Doing some work recently on flamethrower effect for a client. This is progress made over the course of two days. I completely changed my approach in the latter half of the second day and I think the results were improved considerably.
Transparent spheres with refraction and a flipbook sprite animation baked from a fluid simulation in maya to create the ‘flames’
- Overall the effect looks quite naive and unrealistic
- Can see clear repetition of the fire sprite
- something odd about the ‘spit’ droplets
- the fire sprites rotate to face the camera, which looks on in VR
- There is no smoke coming from the fire
Day 2 Morning
Looked at reference material and tried to copy the motion of the fire more accurately, switched from translucent blending to additive. Locked the ‘spit’ spheres to uniform scaling so that droplets were all perfectly spherical.
- There is still repetition of the fire sprite
- Sprites still rotate to face camera
- The color of the fire is too uniform and does not match the reference
- No smoke
Day 2 Afternoon
Started using blackbody node in Material Editor, driving the temperature with the red channel of a particle colour node. This was done to more accurately emulate the falloff in heat over time.
- Repetition is less noticeable with the colour gradient in effect
- The rotation is still an issue
- The fire looks like it is dissipating and smoking more believably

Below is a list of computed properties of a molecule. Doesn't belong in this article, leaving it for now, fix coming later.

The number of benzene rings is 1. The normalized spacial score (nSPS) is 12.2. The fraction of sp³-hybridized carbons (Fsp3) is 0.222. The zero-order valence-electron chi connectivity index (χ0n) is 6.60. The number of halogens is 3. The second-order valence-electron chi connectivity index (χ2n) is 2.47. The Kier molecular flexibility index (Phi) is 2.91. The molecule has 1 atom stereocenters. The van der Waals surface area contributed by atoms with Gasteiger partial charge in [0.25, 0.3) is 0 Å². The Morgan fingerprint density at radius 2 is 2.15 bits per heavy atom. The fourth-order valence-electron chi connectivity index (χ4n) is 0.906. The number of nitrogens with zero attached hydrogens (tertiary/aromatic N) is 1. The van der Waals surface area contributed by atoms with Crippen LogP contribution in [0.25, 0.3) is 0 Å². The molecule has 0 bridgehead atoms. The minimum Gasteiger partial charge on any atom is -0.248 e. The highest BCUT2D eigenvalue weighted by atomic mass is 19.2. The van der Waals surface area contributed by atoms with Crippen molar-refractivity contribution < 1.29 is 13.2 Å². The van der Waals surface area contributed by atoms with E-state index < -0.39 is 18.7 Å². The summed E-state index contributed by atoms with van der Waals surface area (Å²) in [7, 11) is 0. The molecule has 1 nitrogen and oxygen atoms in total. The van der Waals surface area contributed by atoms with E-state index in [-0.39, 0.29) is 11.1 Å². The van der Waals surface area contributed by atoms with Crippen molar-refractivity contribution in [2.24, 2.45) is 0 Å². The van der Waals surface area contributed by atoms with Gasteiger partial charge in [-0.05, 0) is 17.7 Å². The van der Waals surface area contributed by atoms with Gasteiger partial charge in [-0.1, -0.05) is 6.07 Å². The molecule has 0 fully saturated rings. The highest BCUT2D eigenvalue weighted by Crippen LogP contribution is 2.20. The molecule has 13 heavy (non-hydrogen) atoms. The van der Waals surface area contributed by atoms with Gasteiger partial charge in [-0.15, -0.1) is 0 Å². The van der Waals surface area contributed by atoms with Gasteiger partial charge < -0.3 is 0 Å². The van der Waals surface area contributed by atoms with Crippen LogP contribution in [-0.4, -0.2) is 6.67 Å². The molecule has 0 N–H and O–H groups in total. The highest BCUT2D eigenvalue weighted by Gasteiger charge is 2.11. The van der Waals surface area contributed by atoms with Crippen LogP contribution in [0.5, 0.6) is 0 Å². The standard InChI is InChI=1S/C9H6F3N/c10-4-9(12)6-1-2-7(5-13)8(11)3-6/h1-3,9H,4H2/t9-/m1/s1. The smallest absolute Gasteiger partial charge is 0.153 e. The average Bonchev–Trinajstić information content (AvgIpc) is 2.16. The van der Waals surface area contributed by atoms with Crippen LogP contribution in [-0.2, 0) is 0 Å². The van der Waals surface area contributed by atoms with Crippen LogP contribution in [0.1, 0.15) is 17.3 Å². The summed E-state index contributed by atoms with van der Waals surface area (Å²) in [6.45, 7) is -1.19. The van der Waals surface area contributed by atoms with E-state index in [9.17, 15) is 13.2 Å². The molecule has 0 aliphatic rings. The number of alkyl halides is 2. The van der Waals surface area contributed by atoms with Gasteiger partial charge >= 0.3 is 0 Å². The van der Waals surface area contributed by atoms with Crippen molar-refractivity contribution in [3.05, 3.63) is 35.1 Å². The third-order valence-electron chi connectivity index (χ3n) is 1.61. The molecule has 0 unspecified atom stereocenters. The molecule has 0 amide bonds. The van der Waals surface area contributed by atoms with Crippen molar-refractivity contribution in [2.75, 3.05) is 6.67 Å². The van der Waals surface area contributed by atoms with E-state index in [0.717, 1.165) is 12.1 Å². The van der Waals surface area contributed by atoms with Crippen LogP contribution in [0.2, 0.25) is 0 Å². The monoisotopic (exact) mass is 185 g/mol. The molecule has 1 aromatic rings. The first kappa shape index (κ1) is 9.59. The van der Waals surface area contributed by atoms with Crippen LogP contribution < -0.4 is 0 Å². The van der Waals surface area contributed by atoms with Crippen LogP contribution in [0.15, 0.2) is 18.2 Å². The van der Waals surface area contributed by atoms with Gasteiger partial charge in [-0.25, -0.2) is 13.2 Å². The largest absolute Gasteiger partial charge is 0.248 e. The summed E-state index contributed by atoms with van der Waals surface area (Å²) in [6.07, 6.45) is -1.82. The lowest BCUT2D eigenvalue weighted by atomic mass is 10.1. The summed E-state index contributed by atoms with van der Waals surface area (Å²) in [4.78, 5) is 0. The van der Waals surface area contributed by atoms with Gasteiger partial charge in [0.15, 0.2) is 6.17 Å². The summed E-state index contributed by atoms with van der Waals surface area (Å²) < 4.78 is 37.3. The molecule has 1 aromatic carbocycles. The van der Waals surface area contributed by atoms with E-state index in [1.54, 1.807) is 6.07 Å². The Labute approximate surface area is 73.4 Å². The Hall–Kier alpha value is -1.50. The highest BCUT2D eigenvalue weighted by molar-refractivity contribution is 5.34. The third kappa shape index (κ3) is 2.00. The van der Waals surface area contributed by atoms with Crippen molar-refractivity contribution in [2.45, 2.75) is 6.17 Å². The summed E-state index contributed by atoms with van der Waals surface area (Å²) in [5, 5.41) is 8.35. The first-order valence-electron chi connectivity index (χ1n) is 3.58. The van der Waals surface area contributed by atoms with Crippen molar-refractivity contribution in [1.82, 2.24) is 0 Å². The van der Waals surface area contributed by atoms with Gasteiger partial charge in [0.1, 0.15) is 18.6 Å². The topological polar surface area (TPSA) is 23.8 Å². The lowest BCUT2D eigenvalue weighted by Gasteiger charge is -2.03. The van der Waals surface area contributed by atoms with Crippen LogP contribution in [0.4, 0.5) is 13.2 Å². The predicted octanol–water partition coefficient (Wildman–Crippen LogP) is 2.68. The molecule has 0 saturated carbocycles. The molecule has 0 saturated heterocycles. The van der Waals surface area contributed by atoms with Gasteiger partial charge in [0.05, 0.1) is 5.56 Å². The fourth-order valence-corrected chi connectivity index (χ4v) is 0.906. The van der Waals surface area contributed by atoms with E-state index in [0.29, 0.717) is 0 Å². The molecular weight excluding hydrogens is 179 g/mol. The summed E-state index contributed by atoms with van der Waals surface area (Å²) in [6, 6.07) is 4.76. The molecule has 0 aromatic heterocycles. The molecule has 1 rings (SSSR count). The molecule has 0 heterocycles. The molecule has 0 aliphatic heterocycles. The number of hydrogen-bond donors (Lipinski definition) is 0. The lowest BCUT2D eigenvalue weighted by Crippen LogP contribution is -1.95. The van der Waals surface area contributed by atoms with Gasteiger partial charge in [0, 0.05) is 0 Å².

Day 2 Evening
Studied reference material more closely, observed that flamethrowers seem to be made up of lots of smaller explosions and flames grow outwards spherically. Replaced the flipbook sprite with tessellation distorted spheres that grow over time. The tesselation uses procedural noise which pans in the +Z direction, (upwards). There is a constant acceleration in the -Z axis to mimic the effects of gravity, but, over the life of each particle, a force in the +Z direction grows until it overcomes the gravity effect, which mimics the convection effect of the fire.
- There is still repetition, although it is less noticeable
- As the fire uses geometry, the screen facing rotation is now non-existent
- The fire looks much closer to the source images.
- The fire looks good from multiple angles
- The fire is expensive to render due to lots of overlapping transparency, panning procedural noise and tesselation.
There is still a bit of work to be done in regards to optimizing the effect for virtual reality. But overall I am pleased with the visual result that I have achieved so far, and I think my approach would be suitable for a variety of effects, particularly those that are intended to be seen in VR headsets where a more ‘volumetric’ look might be more desirable than a flat animated sprite.
Perhaps combining this approach with smaller sprites could produce a greater effect!
The effect isn’t perfect, and I would love to hear from people with criticism. However, It goes to show how much of an improvement can be made in a very little amount of time if you are willing to experiment and close attention is paid to reference material!
This is some work I did over the course of 3 days with the exciting JunoVR, who are working on spaces and tools for a mindful life. The brief was to create a beautiful natural environment that responds to players breathing. The 3 day time-frame was tight, and as a result I relied on assets that were provided for me, assets downloaded from the megascans website, and megascans mixer was used to create some quick, realistic ground and snow materials.